There has been a lot of talk lately surrounding the intolerance some have for those who differ from the societal majority. President Donald Trump’s recent executive order suspending the entry of immigrants from six Muslim-majority countries for 90 days and indefinitely from Syria has brought about both opposition and support. This move created confusion during its execution and has caused many to believe our progress in the United States is coming to an end and is possibly even being reversed.

The day prior to the signing of the executive order, I attended a talk focusing on global citizenship and cultural competency. The talk was a part of the Martin Luther King Jr. Symposium event series and served to let audience members hear speakers from various backgrounds present their personal interpretations of what it means to be globally minded.

Every story shared was moving and provided insight into the sheer range of experiences one can have that contribute to shaping a global citizen. One speaker, Public Health student Abbas Alawieh, claimed cultural competency is having the cultural humility to set aside your own biases about another culture, which includes the continued refinement of this humility as more cultures are experienced in a deeper way.

Each day, our world becomes a little more connected and figuratively a little smaller. With the progress of the internet and technology, our world has drastically changed even within the last 50 years. Therefore, in a time when people of all backgrounds have the opportunity to travel this planet, it is critical to realize with this opportunity comes responsibility. 

Global citizenship and cultural competency are rising phenomena that have yet to be given exact roles in the broad sense of society. There has never been a need (before now) to culturally define the connection one has with all the people of the world; therefore, it is the job of this rising generation, our generation, to bring these ideas to the forefront. Our role as millennials in this newly connected world is to lead the way in developing our global identity, not only within ourselves but also within our own culture.

Such a responsibility cannot be taken lightly. It is more than a short spring break trip that is “equal parts cultural immersion and party” that claims to leave us with the right to say we are one with the world. Global citizenship, just as any other citizenship or heritage, is a part of an individual’s identity. And as with any other part of personal identity, it takes time to develop and will change as one goes through life. 

This involves creating a world where we all have rich intercultural experiences, one in which it is no longer a luxury to learn about another way of life. Already, more and more people are going abroad for their studies, and now there is need to create a cultural environment at home that allows these individuals to share their experiences with the rest of society once they return.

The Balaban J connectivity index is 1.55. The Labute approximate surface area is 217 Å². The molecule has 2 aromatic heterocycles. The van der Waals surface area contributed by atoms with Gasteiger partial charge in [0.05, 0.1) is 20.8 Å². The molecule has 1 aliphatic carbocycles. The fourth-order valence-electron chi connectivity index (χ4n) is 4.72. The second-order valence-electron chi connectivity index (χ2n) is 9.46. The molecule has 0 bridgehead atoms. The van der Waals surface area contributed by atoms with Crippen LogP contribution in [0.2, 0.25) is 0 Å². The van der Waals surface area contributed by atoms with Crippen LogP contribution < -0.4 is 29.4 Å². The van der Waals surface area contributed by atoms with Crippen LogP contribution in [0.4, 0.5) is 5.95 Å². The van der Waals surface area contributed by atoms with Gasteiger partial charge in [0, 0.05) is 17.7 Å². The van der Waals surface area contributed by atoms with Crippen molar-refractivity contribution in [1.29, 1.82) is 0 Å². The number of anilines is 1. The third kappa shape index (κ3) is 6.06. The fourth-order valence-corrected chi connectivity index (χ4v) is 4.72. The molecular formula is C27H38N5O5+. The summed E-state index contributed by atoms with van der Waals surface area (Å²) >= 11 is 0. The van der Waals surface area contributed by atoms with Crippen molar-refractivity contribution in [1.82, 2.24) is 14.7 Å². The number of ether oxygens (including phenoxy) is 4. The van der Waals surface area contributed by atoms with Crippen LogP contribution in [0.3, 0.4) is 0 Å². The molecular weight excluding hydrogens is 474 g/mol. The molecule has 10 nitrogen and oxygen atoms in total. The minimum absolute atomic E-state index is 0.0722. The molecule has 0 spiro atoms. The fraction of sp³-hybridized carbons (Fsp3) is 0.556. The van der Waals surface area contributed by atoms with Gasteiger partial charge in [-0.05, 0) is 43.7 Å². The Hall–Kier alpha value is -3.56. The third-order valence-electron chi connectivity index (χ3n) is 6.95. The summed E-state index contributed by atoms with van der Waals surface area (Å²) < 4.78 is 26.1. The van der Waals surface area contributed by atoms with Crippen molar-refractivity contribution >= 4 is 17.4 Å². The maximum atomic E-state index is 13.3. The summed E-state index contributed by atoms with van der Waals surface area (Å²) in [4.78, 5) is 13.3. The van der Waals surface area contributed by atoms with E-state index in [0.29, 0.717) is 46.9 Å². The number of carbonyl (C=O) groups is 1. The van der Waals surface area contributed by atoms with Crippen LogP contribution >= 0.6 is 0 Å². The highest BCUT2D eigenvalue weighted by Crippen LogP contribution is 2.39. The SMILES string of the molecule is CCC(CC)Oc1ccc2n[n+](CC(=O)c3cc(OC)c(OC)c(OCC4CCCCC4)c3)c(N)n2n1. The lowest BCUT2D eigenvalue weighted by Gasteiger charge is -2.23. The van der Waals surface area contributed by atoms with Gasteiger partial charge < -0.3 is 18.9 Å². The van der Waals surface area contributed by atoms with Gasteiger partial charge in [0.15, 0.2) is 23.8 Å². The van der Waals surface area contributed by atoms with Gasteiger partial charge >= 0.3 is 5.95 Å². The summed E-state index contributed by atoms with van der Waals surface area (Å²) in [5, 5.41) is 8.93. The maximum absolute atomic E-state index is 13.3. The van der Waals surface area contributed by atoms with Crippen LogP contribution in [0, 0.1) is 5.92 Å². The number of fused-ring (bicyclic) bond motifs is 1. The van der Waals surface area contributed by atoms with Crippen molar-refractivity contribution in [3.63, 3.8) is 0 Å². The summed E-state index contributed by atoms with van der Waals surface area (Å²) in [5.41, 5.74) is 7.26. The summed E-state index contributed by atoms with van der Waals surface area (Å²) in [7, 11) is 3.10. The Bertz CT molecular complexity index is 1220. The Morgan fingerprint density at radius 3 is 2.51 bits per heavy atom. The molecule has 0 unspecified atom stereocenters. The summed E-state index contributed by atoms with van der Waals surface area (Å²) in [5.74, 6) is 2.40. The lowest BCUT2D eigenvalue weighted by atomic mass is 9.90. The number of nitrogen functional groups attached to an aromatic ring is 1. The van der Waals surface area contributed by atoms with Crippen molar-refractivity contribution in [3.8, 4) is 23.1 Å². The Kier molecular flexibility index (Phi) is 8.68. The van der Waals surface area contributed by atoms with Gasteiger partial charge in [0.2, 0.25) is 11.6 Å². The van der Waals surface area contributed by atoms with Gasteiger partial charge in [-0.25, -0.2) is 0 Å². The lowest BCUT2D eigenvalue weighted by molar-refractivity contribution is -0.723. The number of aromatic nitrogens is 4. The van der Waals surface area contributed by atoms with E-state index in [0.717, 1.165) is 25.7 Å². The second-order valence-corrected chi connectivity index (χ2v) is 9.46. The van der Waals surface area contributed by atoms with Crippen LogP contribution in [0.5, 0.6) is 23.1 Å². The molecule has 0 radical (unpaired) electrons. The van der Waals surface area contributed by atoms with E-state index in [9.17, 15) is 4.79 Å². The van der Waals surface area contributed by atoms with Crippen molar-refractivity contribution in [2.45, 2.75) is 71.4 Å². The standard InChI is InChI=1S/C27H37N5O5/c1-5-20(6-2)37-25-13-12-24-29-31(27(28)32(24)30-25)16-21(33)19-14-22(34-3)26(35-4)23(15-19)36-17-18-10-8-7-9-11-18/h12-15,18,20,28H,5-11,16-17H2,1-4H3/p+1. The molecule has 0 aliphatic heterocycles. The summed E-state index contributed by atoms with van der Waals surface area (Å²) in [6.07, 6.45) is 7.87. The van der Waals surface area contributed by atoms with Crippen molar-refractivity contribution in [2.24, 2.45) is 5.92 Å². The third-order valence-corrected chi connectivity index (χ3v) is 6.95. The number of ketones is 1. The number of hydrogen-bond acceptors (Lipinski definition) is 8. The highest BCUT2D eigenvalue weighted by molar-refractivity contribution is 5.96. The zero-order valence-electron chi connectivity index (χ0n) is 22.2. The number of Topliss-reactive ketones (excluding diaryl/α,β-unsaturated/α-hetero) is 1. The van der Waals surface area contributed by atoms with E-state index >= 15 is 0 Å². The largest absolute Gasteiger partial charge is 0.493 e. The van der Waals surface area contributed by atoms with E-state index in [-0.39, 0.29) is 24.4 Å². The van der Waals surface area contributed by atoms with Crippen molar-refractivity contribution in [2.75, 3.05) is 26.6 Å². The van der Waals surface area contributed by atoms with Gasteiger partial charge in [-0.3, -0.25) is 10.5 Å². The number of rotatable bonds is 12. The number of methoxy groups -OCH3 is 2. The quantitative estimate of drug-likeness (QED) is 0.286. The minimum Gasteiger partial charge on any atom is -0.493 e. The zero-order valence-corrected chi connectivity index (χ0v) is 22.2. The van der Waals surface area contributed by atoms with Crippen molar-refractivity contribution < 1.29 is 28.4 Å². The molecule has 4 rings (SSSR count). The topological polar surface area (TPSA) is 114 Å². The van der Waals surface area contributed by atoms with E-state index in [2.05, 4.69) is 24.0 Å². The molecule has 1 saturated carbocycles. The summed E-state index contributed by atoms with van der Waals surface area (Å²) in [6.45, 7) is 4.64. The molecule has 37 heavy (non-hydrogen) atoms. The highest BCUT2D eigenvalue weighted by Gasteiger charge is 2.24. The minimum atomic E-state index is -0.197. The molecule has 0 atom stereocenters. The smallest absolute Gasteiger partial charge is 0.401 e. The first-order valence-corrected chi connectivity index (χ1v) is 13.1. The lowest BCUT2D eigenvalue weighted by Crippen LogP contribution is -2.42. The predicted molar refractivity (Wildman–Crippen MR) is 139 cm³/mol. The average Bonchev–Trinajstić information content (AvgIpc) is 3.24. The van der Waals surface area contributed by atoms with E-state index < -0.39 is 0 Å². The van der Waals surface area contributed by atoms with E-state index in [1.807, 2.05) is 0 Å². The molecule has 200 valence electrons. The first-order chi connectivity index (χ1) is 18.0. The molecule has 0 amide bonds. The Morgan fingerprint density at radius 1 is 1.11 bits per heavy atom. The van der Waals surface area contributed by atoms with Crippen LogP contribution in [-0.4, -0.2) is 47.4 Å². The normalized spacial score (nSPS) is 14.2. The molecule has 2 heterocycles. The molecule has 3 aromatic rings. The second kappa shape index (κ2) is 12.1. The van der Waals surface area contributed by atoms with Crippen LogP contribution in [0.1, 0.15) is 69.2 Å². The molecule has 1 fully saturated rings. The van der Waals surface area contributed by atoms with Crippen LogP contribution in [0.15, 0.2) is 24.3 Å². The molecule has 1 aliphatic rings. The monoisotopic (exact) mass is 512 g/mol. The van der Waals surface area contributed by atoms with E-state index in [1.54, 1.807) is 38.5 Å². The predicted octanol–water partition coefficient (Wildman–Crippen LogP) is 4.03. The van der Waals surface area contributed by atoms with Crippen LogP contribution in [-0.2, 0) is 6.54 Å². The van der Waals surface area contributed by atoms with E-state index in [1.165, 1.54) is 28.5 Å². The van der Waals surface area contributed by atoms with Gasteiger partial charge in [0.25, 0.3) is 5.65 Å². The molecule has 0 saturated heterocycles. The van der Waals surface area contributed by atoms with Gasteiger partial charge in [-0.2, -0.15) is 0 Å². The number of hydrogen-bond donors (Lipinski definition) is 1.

Many will ask what gives millennials the authority to lead society in this endeavor. Why do we think we can change the world? It is not because we have all been gifted with some vast wisdom that skipped all other generations.

Millennials are the ones who must take on this task because we are the generation being educated in this interconnected world. Our educations and careers are being foundationally shaped by a new way of thinking that carries on to how we make decisions.

study conducted by Jane Whitney Gibson, a professor at Nova Southeastern University, asked participants belonging to the Baby Boomer, Generation X and Millennial generations to rank workplace values that are the most important to them. Gibson found that even though the top values were shared across generations, millennials prioritized broadmindedness higher than any other generation.

Millennials are currently the largest living generation in the United States, which means we have the power to lead the inevitable change that is coming. We must remember the stroke of a pen is not enough to erase the mindset and goals of an entire generation.

Roland Alexander Blackwood, University of Michigan Medical School faculty lead for Leaders and Learners Pathways, was the final speaker of the Martin Luther King Jr. Day talk and left us with this idea: “You are the future. I’m old, done with my time. If someone doesn’t want you, who cares? You go where you must go … Be confident and believe in yourself. Don’t let anyone take your joy, take your thunder or control you because you belong here.”

So with this, I challenge everybody to look at their current situation and search for ways to begin the journey to global citizenship. Broadmindedness starts by interacting with nearby communities, having open conversations with members of these communities and pushing yourself into experiences from which you can learn.

As you go through this, remember why you are doing it: We are the pioneers of global citizenship; we are the ones who must lead the change we want to see in the world.

Alexis Megdanoff can be reached at amegdano@umich.edu.

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